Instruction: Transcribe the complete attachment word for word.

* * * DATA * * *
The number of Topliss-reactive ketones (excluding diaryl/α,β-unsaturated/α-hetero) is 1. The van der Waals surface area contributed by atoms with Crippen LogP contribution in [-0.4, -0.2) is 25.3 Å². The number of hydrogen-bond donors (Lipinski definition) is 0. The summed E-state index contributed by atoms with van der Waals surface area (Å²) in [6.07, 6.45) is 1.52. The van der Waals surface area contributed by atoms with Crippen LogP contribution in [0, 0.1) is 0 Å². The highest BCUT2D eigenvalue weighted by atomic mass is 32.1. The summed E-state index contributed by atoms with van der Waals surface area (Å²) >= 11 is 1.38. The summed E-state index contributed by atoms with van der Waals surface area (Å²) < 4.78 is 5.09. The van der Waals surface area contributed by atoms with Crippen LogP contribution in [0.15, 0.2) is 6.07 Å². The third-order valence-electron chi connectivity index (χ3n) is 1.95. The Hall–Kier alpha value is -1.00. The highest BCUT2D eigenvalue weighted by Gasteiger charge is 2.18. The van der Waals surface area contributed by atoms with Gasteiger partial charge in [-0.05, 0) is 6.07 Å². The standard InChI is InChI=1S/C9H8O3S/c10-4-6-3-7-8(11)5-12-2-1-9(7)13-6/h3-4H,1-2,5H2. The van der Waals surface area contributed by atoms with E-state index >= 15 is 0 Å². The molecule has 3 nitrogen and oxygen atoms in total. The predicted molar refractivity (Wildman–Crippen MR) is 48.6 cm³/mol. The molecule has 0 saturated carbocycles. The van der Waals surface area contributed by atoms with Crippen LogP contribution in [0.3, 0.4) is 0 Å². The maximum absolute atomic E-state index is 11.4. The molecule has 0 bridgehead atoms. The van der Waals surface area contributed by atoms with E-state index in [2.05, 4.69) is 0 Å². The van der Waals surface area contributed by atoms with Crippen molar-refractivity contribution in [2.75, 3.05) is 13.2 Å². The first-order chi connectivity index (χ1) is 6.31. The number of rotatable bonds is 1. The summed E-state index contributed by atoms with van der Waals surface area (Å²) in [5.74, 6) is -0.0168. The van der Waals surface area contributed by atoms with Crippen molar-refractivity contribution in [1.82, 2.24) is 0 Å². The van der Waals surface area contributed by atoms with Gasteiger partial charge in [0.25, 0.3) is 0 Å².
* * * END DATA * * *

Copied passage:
The number of Topliss-reactive ketones (excluding diaryl/α,β-unsaturated/α-hetero) is 1. The van der Waals surface area contributed by atoms with Crippen LogP contribution in [-0.4, -0.2) is 25.3 Å². The number of hydrogen-bond donors (Lipinski definition) is 0. The summed E-state index contributed by atoms with van der Waals surface area (Å²) in [6.07, 6.45) is 1.52. The van der Waals surface area contributed by atoms with Crippen LogP contribution in [0, 0.1) is 0 Å². The highest BCUT2D eigenvalue weighted by atomic mass is 32.1. The summed E-state index contributed by atoms with van der Waals surface area (Å²) >= 11 is 1.38. The summed E-state index contributed by atoms with van der Waals surface area (Å²) < 4.78 is 5.09. The van der Waals surface area contributed by atoms with Crippen LogP contribution in [0.15, 0.2) is 6.07 Å². The third-order valence-electron chi connectivity index (χ3n) is 1.95. The Hall–Kier alpha value is -1.00. The highest BCUT2D eigenvalue weighted by Gasteiger charge is 2.18. The van der Waals surface area contributed by atoms with Gasteiger partial charge in [-0.05, 0) is 6.07 Å². The standard InChI is InChI=1S/C9H8O3S/c10-4-6-3-7-8(11)5-12-2-1-9(7)13-6/h3-4H,1-2,5H2. The van der Waals surface area contributed by atoms with E-state index >= 15 is 0 Å². The molecule has 3 nitrogen and oxygen atoms in total. The predicted molar refractivity (Wildman–Crippen MR) is 48.6 cm³/mol. The molecule has 0 saturated carbocycles. The van der Waals surface area contributed by atoms with Crippen LogP contribution in [0.3, 0.4) is 0 Å². The maximum absolute atomic E-state index is 11.4. The molecule has 0 bridgehead atoms. The van der Waals surface area contributed by atoms with E-state index in [2.05, 4.69) is 0 Å². The van der Waals surface area contributed by atoms with Crippen molar-refractivity contribution in [2.75, 3.05) is 13.2 Å². The first-order chi connectivity index (χ1) is 6.31. The number of rotatable bonds is 1. The summed E-state index contributed by atoms with van der Waals surface area (Å²) in [5.74, 6) is -0.0168. The van der Waals surface area contributed by atoms with Crippen molar-refractivity contribution in [1.82, 2.24) is 0 Å². The van der Waals surface area contributed by atoms with Gasteiger partial charge in [0.25, 0.3) is 0 Å².